There was a feeling of being at a French provincial airport, which was odd because I have visited no more than a handful of the airports dotted around France.
Perhaps the feeling arose from the balmy sense of the April evening. There was actually an element of warmth in the air at Lulsgate Bottoms. Sunshine reflected off of the fuselages of the parked aircraft of the low fares airlines. It could almost be somewhere in the French midi, were the landscapes around not such deep shades of green.
The shuttle bus from the drop off zone to the terminal was definitely taking me to Bristol Airport. I recognised the driver. I had spoken to him when I arrived in England last Thursday evening. He spoke with a distinctive Bristolian accent, an accent of the type that had halted the westward spread of Estuary English (something to do with the way those who speak Kreke Bristle make particular sounds. I would say it was something to do with glottal stops, but I think I am confusing Bristle with some other accent).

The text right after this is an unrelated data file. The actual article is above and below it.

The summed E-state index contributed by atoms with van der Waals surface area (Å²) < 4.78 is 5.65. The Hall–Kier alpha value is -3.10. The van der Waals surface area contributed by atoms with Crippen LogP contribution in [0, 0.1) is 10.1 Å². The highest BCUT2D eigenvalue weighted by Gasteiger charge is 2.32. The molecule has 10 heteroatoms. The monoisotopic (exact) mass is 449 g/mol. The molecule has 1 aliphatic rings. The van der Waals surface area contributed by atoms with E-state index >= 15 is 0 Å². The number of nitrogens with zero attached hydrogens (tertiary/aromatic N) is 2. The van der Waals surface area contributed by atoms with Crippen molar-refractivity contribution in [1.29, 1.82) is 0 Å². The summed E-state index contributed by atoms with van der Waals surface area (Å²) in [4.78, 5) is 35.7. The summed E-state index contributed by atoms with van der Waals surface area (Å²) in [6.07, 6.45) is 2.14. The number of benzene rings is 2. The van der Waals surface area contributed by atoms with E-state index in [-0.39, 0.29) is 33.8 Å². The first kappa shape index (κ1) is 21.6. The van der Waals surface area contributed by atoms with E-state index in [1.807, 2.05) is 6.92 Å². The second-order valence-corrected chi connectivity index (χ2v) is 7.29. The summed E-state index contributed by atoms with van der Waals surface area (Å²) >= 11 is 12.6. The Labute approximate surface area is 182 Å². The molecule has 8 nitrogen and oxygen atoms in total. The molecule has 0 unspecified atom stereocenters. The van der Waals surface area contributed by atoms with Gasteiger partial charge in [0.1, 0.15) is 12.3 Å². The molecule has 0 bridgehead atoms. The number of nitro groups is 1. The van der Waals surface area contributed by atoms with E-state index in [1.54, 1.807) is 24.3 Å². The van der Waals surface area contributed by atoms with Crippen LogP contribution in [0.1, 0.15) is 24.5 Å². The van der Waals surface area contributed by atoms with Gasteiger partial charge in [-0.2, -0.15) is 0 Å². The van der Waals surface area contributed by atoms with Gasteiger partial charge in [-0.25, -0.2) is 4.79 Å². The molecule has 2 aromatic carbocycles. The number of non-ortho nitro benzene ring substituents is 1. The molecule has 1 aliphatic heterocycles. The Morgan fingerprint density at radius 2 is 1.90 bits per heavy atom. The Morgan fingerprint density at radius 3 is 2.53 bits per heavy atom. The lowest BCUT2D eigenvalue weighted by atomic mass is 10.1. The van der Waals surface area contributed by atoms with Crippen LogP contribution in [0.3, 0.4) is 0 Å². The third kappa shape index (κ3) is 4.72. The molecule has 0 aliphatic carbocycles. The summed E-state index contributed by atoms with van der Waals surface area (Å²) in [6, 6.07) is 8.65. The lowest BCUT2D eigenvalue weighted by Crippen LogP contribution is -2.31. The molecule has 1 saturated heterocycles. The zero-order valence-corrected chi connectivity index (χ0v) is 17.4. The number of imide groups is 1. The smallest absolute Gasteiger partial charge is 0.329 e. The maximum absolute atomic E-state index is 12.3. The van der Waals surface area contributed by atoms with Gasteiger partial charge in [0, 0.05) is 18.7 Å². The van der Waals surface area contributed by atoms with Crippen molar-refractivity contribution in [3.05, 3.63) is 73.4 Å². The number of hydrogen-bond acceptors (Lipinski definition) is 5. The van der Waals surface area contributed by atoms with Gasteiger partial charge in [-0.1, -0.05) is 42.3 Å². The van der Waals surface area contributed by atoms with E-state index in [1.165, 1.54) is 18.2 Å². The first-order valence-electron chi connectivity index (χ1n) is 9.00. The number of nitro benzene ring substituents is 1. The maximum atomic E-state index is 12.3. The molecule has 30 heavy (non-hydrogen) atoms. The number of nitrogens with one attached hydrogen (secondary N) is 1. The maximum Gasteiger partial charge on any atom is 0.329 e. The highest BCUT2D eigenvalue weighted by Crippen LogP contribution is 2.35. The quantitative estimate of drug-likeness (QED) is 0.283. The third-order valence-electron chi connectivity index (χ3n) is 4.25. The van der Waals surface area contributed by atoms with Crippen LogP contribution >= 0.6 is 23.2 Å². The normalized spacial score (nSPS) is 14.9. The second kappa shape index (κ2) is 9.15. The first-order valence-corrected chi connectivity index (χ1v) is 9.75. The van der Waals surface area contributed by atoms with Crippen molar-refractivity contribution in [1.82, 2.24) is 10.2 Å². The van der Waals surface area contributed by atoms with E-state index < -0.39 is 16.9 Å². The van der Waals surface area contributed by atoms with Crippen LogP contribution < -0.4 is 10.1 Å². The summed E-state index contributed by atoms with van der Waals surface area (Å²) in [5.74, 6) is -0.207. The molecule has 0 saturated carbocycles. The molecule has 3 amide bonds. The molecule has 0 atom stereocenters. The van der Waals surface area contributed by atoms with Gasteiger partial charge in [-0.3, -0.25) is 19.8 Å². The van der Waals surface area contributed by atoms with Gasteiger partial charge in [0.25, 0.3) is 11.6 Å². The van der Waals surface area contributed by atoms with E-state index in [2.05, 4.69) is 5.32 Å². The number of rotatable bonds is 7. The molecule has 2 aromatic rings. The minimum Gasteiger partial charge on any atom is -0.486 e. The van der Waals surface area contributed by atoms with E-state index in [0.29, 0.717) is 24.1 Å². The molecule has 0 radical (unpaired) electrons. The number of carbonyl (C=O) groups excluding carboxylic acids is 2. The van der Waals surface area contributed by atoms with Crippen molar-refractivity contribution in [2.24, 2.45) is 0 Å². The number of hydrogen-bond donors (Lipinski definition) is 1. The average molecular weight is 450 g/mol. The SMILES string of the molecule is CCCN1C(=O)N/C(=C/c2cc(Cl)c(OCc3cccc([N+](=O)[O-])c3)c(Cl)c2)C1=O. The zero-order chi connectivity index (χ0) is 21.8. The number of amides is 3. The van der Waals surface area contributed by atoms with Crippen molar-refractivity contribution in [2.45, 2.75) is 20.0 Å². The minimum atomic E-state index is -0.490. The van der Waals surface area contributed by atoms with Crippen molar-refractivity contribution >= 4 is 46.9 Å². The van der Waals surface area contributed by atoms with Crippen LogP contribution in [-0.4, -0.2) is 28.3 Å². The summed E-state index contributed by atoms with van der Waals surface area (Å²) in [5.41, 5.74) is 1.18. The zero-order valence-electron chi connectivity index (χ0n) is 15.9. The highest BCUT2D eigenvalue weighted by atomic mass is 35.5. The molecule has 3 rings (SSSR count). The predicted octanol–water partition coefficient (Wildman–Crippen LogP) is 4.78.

Sitting, looking around, I searched for whatever it was that had made me think I was in France and not in Somerset. The bus was of the conventional type that might be found in almost any airport, built to carry crowds of people over a short distance.
Then the source of the French ambience became apparent. ‘Parker vous Francais?’ asked a voice on a radio programme. The driver was listening to a French radio station. What’s more, he was listening to a French speech radio station. The voices spoke rapid fire French. There seemed to be a discussion of something taking place, but it could have been about just about anything, such was my lack of comprehension.
There was a moment of delight watching him listening to the programme. Not only was someone listening to something serious, instead of the usual pop and prattle usually heard in public places, but he was listening to a serious broadcast in a foreign language.
The driver seemed to represent a tradition from the past, the sort of man one would have found in the reading room of the Mechanics’ Institute or attending lectures organised by the Workers’ Educational Association. He seemed a figure from the age before the dumbing down of popular culture, from the times before the tyranny of television soaps and the fantasy world of reality television.
There was a temptation to leave the bus with a French word of farewell, but I feared I would fail to understand anything he might say in response.